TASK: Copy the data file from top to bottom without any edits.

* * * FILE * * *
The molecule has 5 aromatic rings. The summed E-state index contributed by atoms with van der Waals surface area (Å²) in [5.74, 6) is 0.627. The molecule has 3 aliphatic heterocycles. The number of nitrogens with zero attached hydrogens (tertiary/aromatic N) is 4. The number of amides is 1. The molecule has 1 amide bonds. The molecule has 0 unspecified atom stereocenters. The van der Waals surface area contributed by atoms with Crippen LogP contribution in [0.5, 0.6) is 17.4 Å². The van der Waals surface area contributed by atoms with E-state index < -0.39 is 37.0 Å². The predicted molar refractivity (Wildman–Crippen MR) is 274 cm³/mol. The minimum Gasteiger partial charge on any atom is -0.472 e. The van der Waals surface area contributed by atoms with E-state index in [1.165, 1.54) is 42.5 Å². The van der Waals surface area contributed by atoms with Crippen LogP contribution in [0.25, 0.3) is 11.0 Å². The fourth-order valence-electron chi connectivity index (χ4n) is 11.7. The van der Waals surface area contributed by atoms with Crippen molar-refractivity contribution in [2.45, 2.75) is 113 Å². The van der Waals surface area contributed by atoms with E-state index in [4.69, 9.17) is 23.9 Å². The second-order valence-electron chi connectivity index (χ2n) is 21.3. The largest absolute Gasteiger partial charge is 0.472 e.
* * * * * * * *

The molecule has 5 aromatic rings. The summed E-state index contributed by atoms with van der Waals surface area (Å²) in [5.74, 6) is 0.627. The molecule has 3 aliphatic heterocycles. The number of nitrogens with zero attached hydrogens (tertiary/aromatic N) is 4. The number of amides is 1. The molecule has 1 amide bonds. The molecule has 0 unspecified atom stereocenters. The van der Waals surface area contributed by atoms with Crippen LogP contribution in [0.5, 0.6) is 17.4 Å². The van der Waals surface area contributed by atoms with E-state index < -0.39 is 37.0 Å². The predicted molar refractivity (Wildman–Crippen MR) is 274 cm³/mol. The minimum Gasteiger partial charge on any atom is -0.472 e. The van der Waals surface area contributed by atoms with E-state index in [1.165, 1.54) is 42.5 Å². The van der Waals surface area contributed by atoms with Crippen LogP contribution in [0.25, 0.3) is 11.0 Å². The fourth-order valence-electron chi connectivity index (χ4n) is 11.7. The van der Waals surface area contributed by atoms with Crippen molar-refractivity contribution in [2.45, 2.75) is 113 Å². The van der Waals surface area contributed by atoms with E-state index in [4.69, 9.17) is 23.9 Å². The second-order valence-electron chi connectivity index (χ2n) is 21.3. The largest absolute Gasteiger partial charge is 0.472 e.